The US Trademark Trial and Appeal Board (TTAB) refused to overturn the US Patent and Trademark Office’s (USPTO) decision not to grant Empire Technology Development the trademark.
Empire Technology, which created a flour from ground coffee cherry skins, pulp and pectin in 2012, was first denied the go ahead to register it on the Supplemental Register in October 2015.
The US Patent and Trademark Office examining attorney said at the time that the proposed mark is a generic name for the flour product and thus incapable of distinguishing Empire Technology’s product.
TTAB stood by the earlier ruling that the proposed mark is a generic term.
It noted that, since the launch of the flour, Empire had “failed to develop and promulgate a generic term other than 'coffee flour' and to educate the public to use another name”.
The company continued to use coffee flour as a generic term in its own advertising.
"Nor did Empire Technology ever take any steps to have the media correct their own generic uses of 'coffee flour'," the TTAB panel said.
'New impact food for the world'
In its records, "'coffee flour' is variously referred to as a new type of flour, a product, an ingredient, a superfood, and the 'new impact food for the world,' but never as the brand name for a product identified by another generic term," it added.
“Applicant’s failure to police these generic uses of its proposed mark undercuts its claim that the relevant purchasing public will understand 'coffee flour' to be anything other than the generic term for flour made from coffee cherries,” the TTAB panel wrote.
After the failed bid in 2015, Empire Technology sought an appeal claiming that ‘coffee flour’ was descriptive at best, but that the generic name for its goods would actually be “coffee cherry skin, pulp and pectin flour.”
The Wilmington, Delaware-based company described its product as being made from a byproduct of coffee production in its appeal to TTAB.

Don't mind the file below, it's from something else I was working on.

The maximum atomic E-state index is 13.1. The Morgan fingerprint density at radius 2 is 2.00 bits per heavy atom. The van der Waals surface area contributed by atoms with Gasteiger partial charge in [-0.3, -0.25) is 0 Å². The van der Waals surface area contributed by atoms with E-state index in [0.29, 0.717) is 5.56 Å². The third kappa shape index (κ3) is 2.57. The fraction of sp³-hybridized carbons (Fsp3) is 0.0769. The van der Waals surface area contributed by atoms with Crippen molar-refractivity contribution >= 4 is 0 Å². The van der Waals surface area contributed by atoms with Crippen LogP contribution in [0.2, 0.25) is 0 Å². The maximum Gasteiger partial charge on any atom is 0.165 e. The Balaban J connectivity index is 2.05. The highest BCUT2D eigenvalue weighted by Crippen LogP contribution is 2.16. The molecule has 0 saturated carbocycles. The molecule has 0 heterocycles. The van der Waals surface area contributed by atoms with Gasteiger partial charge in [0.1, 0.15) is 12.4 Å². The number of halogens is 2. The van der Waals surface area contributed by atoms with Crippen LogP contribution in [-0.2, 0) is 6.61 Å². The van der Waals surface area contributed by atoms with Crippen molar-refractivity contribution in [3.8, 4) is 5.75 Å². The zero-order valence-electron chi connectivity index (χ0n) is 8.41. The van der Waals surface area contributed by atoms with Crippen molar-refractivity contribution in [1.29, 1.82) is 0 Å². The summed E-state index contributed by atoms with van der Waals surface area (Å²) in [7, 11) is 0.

Just the genus
But the TTAB disagreed, finding that “flour made from coffee cherry skins, pulp and pectin captured the genus of the product.”
The case is In re Empire Technology Development LLC, case number 85876688, at the US Patent and Trademark Office’s Trademark Trial and Appeal Board.
Counsel for Empire Technology – Christensen O’Connor Johnson Kindness PLLC – has not responded to this site’s request for comment.
Almost everything is being turned into flour these days, from the seeds of wine grapes to baobab to roasted crickets. It’s no surprise that coffee flour has made its entrance, too.
What is surprising is the different types of coffee flours available on the market today.
Brandeis' coffee flour uses a less-baked coffee bean. Typically, a bean is roasted until its turns brown. But Brandeis' Dan Perlman says this roasting process reduces the amount of CGA – the beneficial ingredient – in the coffee.
Brandeis roasts the bean at a low temperatures and for a very quick period of time, then freezes it with liquid nitrogen and pulverizes it into a wheat-colored powder, which has a nutty and mild taste.
The flour is mixed with other flours before use.
Another developer – this one actually called CoffeeFlour – has created a flour that is not made from coffee beans themselves. Former Starbucks engineer Dan Belliveau’s coffee flour is made from the surrounding fruit of the bean – known as coffee cherry - that often gets dumped into rivers or left in heaps to rot.
It does not taste like coffee but has floral, citrus and roasted fruit notes. It can be used in baked products like breads, cookies and muffins, and other foodstuffs like pasta and sauces.
Lastly, the description provided to the USPTO for Empire Technology Development’s coffee flour is "Processed coffee cherry skins, pulp and pectin for use, alone or in combination with other plant and milk based products, as an ingredient in food and beverage products."